This text and recipe is posted with permission from Falastin by Sami Tamimi and Tara Wigley. Photo credit: Jenny Zarins
From the authors:
This works well either as a stand-alone starter or as part of a spread or side. It’s lovely with some hot smoked salmon or trout. “Smacked” cucumbers sounds a bit dramatic but, really, it’s just a way of bruising them to allow all the flavor to seep through to the flesh. Thanks to Ottolenghi chef Calvin Von Niebel for this salad.
Playing around: Some crumbled feta on top works very well, and if you don’t have the Urfa chile flakes, just use a pinch of black nigella seeds or some black sesame seeds.
Getting ahead: Make all the elements well in advance, here, if you like; up to a day for the cucumber and eggplant yogurt. The shatta needs to be made in advance, so you’ll be all set there.
2 large eggplants, charred (instructions below; 1 lb 2oz/500g)2 tablespoons Greek yogurt½ garlic clove, finely chopped1½ tablespoons lemon juice1½ tablespoons tahini½ teaspoon salt
To make the eggplant yogurt, scoop the flesh out of the charred eggplant; you should have about 5¼ oz/160g. Place this in the bowl of a food processor along with the yogurt, garlic, lemon juice, tahini, and salt. Blitz for about 1 minute, until completely smooth, then set aside until needed. Clean the food processor.
To prepare the cucumber, place each half on a chopping board, cut side facing down. Using the flat side of a large knife, lightly “smack” them until bruised but still holding their shape. Cut the cucumber into roughly ½-inch/1cm dice and set aside.
Add the parsley, mint, garlic, olive oil, and salt to the food processor. Blitz for about 2 minutes, scraping down the sides a couple of times if you need to, to form a smooth paste, then add to the cucumber. Set aside for at least 20 minutes (and up to 1 day if kept in the fridge) for the flavors to infuse.
Slice each head of baby gem lengthwise to make eight long, thin wedges (per lettuce). Arrange the lettuce on a round platter, overlapping the outer and inner circles to look like the petals of a flower. Lightly sprinkle the wedges with salt and a grind of black pepper, then splatter with the eggplant yogurt. Spoon on the cucumber, drizzle with the shatta, sprinkle with the chile flakes, and serve.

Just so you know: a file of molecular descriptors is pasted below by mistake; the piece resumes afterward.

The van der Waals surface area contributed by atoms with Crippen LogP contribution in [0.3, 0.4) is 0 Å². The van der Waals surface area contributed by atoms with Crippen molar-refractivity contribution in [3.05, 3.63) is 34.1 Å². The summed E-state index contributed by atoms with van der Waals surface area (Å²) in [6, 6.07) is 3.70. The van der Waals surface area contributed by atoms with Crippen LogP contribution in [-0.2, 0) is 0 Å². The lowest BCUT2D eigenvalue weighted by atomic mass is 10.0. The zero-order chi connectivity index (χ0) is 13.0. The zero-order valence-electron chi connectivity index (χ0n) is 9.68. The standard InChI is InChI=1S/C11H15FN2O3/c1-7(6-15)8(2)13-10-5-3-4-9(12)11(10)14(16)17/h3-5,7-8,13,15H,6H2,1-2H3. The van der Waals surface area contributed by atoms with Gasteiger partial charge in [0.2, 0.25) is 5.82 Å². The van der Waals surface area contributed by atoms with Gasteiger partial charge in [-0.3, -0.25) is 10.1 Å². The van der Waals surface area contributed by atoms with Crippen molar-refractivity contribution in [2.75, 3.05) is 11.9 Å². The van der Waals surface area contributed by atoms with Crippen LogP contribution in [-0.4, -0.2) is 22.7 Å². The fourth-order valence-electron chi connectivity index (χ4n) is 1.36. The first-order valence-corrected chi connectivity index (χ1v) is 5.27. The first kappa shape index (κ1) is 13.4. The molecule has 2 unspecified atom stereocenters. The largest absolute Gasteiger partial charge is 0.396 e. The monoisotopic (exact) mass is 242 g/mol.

EGGPLANTS: how to char
Unless you don’t mind your whole house smelling of charred eggplants, ventilation is key. Open the windows, open the door, put on the fan! We char our eggplants in one of two ways. The first, if you have a gas flame on an open stove top (as opposed to an electric stove), is to put one eggplant over each gas ring, turn the flame on high, and leave it there for 15–20 minutes, turning halfway through with long tongs so that all sides get charred. The advantage of doing this is that it is a really quick and very effective way of getting the flesh smoky. The disadvantage is that it can cause a bit of a mess on your stove top if the eggplants leak once they’ve been turned and their skin gets pierced. This mess can either be cleaned up with a bit of elbow grease or minimized in the first place if you cover your stove top with aluminum foil. Make holes in the foil for the burners to pop through and then proceed. If you have an electric stove, you’ll need to heat up a grill pan until it is very hot—place it over high heat for at least 5 minutes, until smoking—then add the eggplants directly to the pan. Pierce them a few times with a sharp knife before doing so. This method takes longer than the open-flame option — 35 or 40 minutes, again turning throughout with long tongs so that all sides get charred — but you will get the same result. At the end of the 40 minutes, transfer the eggplants to a foil-lined baking sheet and place under a broiler for a final 10 minutes. Once charred (whether on a gas ring or in a grill pan), place the eggplants in a colander. Once cool enough to handle, slit them open to scoop out the flesh and place in a clean colander. Don’t worry if some of the charred skin sticks to the flesh; this all adds to the smoky flavor. Set aside for an hour or so (or overnight), over a bowl, to drain. You’re then all set for the smokiest of all smoky spreads, soups, and sauces.
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